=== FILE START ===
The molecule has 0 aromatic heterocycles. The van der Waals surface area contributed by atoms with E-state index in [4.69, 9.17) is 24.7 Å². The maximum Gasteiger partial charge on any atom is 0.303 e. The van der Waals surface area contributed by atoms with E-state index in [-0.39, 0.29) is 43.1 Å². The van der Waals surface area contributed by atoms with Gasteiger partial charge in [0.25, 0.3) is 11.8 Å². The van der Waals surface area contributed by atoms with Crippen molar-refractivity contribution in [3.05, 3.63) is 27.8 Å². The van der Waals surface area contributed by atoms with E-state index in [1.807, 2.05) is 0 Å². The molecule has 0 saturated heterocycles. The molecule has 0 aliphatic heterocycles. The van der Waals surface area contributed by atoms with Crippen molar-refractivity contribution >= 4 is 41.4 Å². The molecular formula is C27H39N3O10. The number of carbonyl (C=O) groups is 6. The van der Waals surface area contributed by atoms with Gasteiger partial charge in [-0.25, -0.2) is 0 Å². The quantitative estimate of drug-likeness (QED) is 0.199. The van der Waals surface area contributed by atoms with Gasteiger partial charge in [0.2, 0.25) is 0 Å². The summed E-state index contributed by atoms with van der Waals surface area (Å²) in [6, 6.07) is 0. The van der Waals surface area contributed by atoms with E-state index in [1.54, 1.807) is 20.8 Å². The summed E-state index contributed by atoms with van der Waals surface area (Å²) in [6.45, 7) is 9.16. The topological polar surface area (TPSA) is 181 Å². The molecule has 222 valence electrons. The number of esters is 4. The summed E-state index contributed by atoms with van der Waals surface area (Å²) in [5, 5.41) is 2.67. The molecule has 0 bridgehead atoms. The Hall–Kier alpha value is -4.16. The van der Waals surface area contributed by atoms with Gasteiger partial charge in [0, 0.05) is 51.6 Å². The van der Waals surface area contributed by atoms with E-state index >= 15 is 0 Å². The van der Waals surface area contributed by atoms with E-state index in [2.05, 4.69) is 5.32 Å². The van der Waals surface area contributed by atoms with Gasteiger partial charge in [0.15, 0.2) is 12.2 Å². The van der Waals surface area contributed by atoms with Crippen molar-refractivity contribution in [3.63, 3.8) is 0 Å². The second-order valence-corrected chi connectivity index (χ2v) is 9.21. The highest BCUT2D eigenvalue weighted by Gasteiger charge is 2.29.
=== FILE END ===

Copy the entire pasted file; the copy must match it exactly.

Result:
The molecule has 0 aromatic heterocycles. The van der Waals surface area contributed by atoms with E-state index in [4.69, 9.17) is 24.7 Å². The maximum Gasteiger partial charge on any atom is 0.303 e. The van der Waals surface area contributed by atoms with E-state index in [-0.39, 0.29) is 43.1 Å². The van der Waals surface area contributed by atoms with Gasteiger partial charge in [0.25, 0.3) is 11.8 Å². The van der Waals surface area contributed by atoms with Crippen molar-refractivity contribution in [3.05, 3.63) is 27.8 Å². The van der Waals surface area contributed by atoms with E-state index in [1.807, 2.05) is 0 Å². The molecule has 0 saturated heterocycles. The molecule has 0 aliphatic heterocycles. The van der Waals surface area contributed by atoms with Crippen molar-refractivity contribution >= 4 is 41.4 Å². The molecular formula is C27H39N3O10. The number of carbonyl (C=O) groups is 6. The van der Waals surface area contributed by atoms with Gasteiger partial charge in [-0.25, -0.2) is 0 Å². The quantitative estimate of drug-likeness (QED) is 0.199. The van der Waals surface area contributed by atoms with Gasteiger partial charge in [0.2, 0.25) is 0 Å². The summed E-state index contributed by atoms with van der Waals surface area (Å²) in [6, 6.07) is 0. The van der Waals surface area contributed by atoms with E-state index in [1.54, 1.807) is 20.8 Å². The summed E-state index contributed by atoms with van der Waals surface area (Å²) in [6.45, 7) is 9.16. The topological polar surface area (TPSA) is 181 Å². The molecule has 222 valence electrons. The number of esters is 4. The summed E-state index contributed by atoms with van der Waals surface area (Å²) in [5, 5.41) is 2.67. The molecule has 0 bridgehead atoms. The Hall–Kier alpha value is -4.16. The van der Waals surface area contributed by atoms with Gasteiger partial charge in [0, 0.05) is 51.6 Å². The van der Waals surface area contributed by atoms with E-state index >= 15 is 0 Å². The van der Waals surface area contributed by atoms with E-state index in [2.05, 4.69) is 5.32 Å². The van der Waals surface area contributed by atoms with Gasteiger partial charge in [0.15, 0.2) is 12.2 Å². The van der Waals surface area contributed by atoms with Crippen molar-refractivity contribution in [3.63, 3.8) is 0 Å². The second-order valence-corrected chi connectivity index (χ2v) is 9.21. The highest BCUT2D eigenvalue weighted by Gasteiger charge is 2.29.